[Taklimakan Blog] Open DLT vs. “Permitted”
Technically, the main difference is not between blockchain and DLT, but rather between open (public) and allowed (with permission).
In practice, the term blockchain implicitly classifies public DLT, namely a secure distributed ledger system through an elaborate system of economic incentives and, in particular, cryptocurrencies.
The cryptocurrency at the heart of the public DLT enables the platform to operate by providing a financial incentive to participate in the network and maintain security. These DLTs are almost all open source and are intended for public access. Some public distributed ledgers are not based on block architectures but DAGs: this includes IOTA, Nano, or Byteball.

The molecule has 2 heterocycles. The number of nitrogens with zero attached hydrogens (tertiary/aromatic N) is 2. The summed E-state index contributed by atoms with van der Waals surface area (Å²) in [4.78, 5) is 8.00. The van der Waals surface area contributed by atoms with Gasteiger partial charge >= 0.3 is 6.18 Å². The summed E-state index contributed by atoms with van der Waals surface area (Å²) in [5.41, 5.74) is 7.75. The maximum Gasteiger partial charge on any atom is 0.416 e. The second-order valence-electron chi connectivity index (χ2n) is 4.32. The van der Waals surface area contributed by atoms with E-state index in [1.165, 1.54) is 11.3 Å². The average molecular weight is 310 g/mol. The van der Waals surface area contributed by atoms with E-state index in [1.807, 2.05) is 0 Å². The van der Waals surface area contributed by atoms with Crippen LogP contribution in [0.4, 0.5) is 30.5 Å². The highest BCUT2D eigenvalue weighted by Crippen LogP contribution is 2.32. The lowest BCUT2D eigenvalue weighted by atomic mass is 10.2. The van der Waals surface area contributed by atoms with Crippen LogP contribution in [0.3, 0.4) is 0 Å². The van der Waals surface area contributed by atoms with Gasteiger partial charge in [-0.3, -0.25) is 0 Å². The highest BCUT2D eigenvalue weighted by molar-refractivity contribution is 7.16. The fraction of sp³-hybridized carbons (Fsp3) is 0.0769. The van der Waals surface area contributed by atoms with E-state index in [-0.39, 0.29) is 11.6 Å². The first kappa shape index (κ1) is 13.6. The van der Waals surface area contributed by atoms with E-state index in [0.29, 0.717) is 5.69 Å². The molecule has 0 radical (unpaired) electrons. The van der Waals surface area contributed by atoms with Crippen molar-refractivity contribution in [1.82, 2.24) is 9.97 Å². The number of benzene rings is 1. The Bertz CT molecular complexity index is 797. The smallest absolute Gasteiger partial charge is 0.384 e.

Other DLTs are “allowed” and require permission to access them. Many companies wanted to work on POC (Proof of Concept) for the internal deployment of distributed ledgers. These networks are usually built in the form of a consortium of companies to take advantage of the efficiency of distributed ledgers in a particular use case. They are especially suitable for using BtoB when public DLTs will be more targeted at the BtoC audience.